Investcan Energy using science to move ahead: Chaisson

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Ali Chaisson, manager of commercial and regulatory affairs with Investcan Energy Corp., addresses the Bay St. George Chamber of Commerce.

Although many companies have been exploring for oil for decades in western Newfoundland, it's still a frontier area with the wells being considered wildcat.

That's according to Ali Chaisson, manager of commercial and regulatory affairs with Investcan Energy Corp., a company carrying out exploratory work in the Bay St. George area.

He was a guest speaker at the regular monthly meeting of the Bay St. George Chamber of Commerce on last week, where he outlined what people in the area can expect to see from a planned pilot project by the company.

Mr. Chaisson said one of the things learned through petroleum exploration to date is that unconventional resources are going to be needed to get the oil to surface in western Newfoundland.

That's because of the type of geology in the region, which poses an engineering problem for the companies doing the exploration.

Mr. Chaisson explained there are three types of oil-bearing rocks in the region, including shale, tight and cold bed methane.

He said the type the company he is with is dealing with in the Flat Bay area is tight.

The fact that they had a gas find in the area is positive news and now the company is studying the science of the area to determine where it moves next.

Mr. Chaisson said a "lot of shirts have already been lost" trying to make the big find in the area and that Investcan Energy Corp. would compile as much data as possible as it moves forward.

"Too many companies have rushed out to drill wells. We have to acquire all the data collected over the years and need to talk about fluid viscosity. It's all about science," he told the chamber members in attendance.

"If we work hard enough with good partners, everything is doable, but in the end we will have to let the rocks decide." Ali Chaisson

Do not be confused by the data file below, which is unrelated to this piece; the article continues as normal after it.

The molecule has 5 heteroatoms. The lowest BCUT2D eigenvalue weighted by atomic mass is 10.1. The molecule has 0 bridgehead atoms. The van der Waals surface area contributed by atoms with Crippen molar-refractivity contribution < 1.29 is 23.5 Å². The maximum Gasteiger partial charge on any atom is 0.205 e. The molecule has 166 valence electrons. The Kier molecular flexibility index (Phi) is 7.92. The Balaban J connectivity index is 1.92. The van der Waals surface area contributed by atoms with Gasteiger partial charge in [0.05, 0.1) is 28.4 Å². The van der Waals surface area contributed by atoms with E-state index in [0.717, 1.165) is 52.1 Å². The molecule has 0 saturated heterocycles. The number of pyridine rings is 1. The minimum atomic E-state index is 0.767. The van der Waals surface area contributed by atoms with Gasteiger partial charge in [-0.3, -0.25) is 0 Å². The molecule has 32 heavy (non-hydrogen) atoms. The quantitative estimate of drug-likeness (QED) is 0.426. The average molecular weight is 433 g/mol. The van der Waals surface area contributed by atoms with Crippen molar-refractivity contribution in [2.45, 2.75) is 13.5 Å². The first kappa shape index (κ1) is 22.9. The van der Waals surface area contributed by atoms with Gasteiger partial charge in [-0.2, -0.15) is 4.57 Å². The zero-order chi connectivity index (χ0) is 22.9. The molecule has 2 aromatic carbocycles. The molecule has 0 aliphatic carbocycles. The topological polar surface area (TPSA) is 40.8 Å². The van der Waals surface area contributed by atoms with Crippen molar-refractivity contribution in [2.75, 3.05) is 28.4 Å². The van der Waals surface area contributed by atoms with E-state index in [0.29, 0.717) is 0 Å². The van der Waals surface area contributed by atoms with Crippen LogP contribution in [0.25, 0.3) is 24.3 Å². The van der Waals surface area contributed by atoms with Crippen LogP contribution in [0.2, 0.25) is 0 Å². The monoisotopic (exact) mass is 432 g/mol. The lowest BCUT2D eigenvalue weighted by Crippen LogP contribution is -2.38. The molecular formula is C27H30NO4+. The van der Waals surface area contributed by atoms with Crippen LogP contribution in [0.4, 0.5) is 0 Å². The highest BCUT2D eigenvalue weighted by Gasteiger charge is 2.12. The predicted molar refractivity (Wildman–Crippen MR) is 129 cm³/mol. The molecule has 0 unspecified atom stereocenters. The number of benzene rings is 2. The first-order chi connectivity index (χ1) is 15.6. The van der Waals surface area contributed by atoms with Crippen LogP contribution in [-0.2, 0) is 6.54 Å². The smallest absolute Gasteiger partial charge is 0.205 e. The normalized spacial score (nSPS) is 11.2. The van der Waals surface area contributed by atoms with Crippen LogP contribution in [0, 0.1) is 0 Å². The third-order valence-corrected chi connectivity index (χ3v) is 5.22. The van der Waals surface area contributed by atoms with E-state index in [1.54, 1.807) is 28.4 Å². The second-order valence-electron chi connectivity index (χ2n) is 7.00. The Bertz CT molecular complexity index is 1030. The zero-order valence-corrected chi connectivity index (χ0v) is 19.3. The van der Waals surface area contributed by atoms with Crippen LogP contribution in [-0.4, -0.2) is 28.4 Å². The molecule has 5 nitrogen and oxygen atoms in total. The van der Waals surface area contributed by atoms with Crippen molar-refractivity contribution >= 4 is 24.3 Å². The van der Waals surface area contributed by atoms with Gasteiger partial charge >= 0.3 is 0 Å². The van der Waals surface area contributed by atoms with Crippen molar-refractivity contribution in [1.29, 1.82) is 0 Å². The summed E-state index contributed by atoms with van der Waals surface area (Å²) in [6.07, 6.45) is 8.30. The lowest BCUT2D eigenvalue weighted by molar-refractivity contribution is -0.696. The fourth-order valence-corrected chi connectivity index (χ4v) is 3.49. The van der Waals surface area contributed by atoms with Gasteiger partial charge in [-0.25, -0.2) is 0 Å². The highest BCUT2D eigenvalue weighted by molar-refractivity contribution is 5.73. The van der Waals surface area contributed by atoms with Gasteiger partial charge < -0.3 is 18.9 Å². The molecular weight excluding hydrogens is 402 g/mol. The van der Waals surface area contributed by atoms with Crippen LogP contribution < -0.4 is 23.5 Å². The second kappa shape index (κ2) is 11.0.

Different options

Mr. Chaisson said tight geological formations usually have oil in shallow wells that is cold, so it requires secondary and tertiary methods to make that oil come to the surface.

He said water or steam would be their preferred injection fluid; however, it's possible some other type of injection fluid may be required.

The company is looking at drilling in 2013 in the Flat Bay area near Test Hole 7, which is the one that they've had the most positive results to date.

In that hole the company plans to do every test possible, coring it, logging it to death and drilling to what is known as the basement, where the granite is located.

"We want to push it to the extreme to get as much data as possible," said Mr. Chaisson.

He said the risk with unconventional exploration is high, due to geological risk, a risk of inefficient injection and the fact that oil is always between two faults, so the fault structure has to be understood.

"It's high risk, but if you happen to hit it has good rewards," he said. "Tight oil represents the most promising source of hydrocarbon production in western Newfoundland."

Mr. Chaisson said Investcan Energy Corp. respects the land and the company is all about sustainable production.

"If we work hard enough with good partners, everything is doable, but in the end we will have to let the rocks decide," he said.

Organizations: Investcan Energy

Geographic location: Newfoundland, Flat Bay, St. George

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  • Roger Maley
    May 17, 2013 - 19:53

    I live in the Stoughton area, the "tight" bakken, Cresent Point are shipping out 40K BBls per day by rail + pipeline quota, we have well over 300 frac'd wells no problem. On my farm are wells over 52 years old, in the Frobisher Zone, now the Bakken "tight" zone is producing high quality oil, I received my farm in my severance package 26 years ago